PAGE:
Micro Rests

 For oboists, endurance is a huge problem.  We can play an endlessly long phrase, because of the way the instrument is constructed, but we can really only do that a few times in a row before our embouchure starts to get fatigued.  We develop a buildup of air that feels exhausting to hold onto, and the thought of sustaining that kind of energy over  an entire page of music, much less a 45 minute recital program, is intimidating.    There's almost always a lesson, a week or two before a jury or a recital, where my student comes in and says, "I just can't DO this! I can play every detail in my music, but I can't put the whole thing together!  My mouth comes right off the oboe when I try - I'm going to fall apart in front of the audience, and it's going to be terrible!"  Look, I'm putting this on my students now - but there's a moment a week or so before MY performances that feels exactly the same! I have not outgrown this moment of panic. And at that

On the generosity of Instagram practice accounts

Classical musicians are trained to make it perfect. To make all the notes correct, to make it sound like the CD, to do it the way everyone else has done it. The only way to shine is to be BETTER - which means cleaner, more in tune, more perfect. We DO NOT SHIP until it’s perfect, which is why so many people struggle with performance anxiety and stage fright. Live is scary because you can’t control how perfect it is. But here’s what the kids are doing, over on Instagram. They are making “practice accounts” and sharing their work in progress. They are sharing snippets of pieces, little technical etudes, minute-long snatches of what is happening. They are sharing the messy middle. The first magic in this is that the process of recording yourself, listening to what you’re doing, making judgements for yourself about what is good ENOUGH to share, trying again to make the snippet REPRESENT where you are in the journey - that PROCESS is making you better. The second magic is that seeing your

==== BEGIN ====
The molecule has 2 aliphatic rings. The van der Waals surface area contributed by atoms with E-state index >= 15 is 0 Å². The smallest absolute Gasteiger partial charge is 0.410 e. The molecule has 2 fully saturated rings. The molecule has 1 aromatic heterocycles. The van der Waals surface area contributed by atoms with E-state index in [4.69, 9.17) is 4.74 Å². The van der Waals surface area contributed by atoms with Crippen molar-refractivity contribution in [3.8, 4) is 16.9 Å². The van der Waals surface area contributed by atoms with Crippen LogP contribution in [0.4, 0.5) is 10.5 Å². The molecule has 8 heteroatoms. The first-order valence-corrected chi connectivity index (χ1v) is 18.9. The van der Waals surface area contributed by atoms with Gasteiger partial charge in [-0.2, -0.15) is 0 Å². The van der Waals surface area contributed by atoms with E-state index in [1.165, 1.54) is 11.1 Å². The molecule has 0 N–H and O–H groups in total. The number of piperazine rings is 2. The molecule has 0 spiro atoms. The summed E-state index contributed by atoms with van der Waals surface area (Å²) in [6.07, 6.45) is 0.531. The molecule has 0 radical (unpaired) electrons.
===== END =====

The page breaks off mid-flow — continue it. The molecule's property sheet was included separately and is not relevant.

Choose the YES

Special moments come at the least expected times. This video , the one I circulate periodically whenever Facebook reminds me of it, was literally just a gig. I didn’t know Sullivan when he reached out to me to play because he needed the video for some application or other.  I didn’t even ask what it was for.  I only had a day or two to prepare the music and I was annoyed that it was so hard and annoyed at myself for accepting the gig and annoyed as I drove up to the church he had booked which proved to be basically unheated. I love what I do, but some gigs ARE an annoyance.  Holiday pops runouts leap to mind here. Endless drives through the snow for ungratifyingly formulaic performances of insipid music.  My annoyance level going in to this was about the same. But it turned out to be marvelous fun!  Once I got going, the challenge turned out to be the BEST kind of challenge, the thing that is difficult but totally attainable if you bring your A game and your focus.  That’s the ki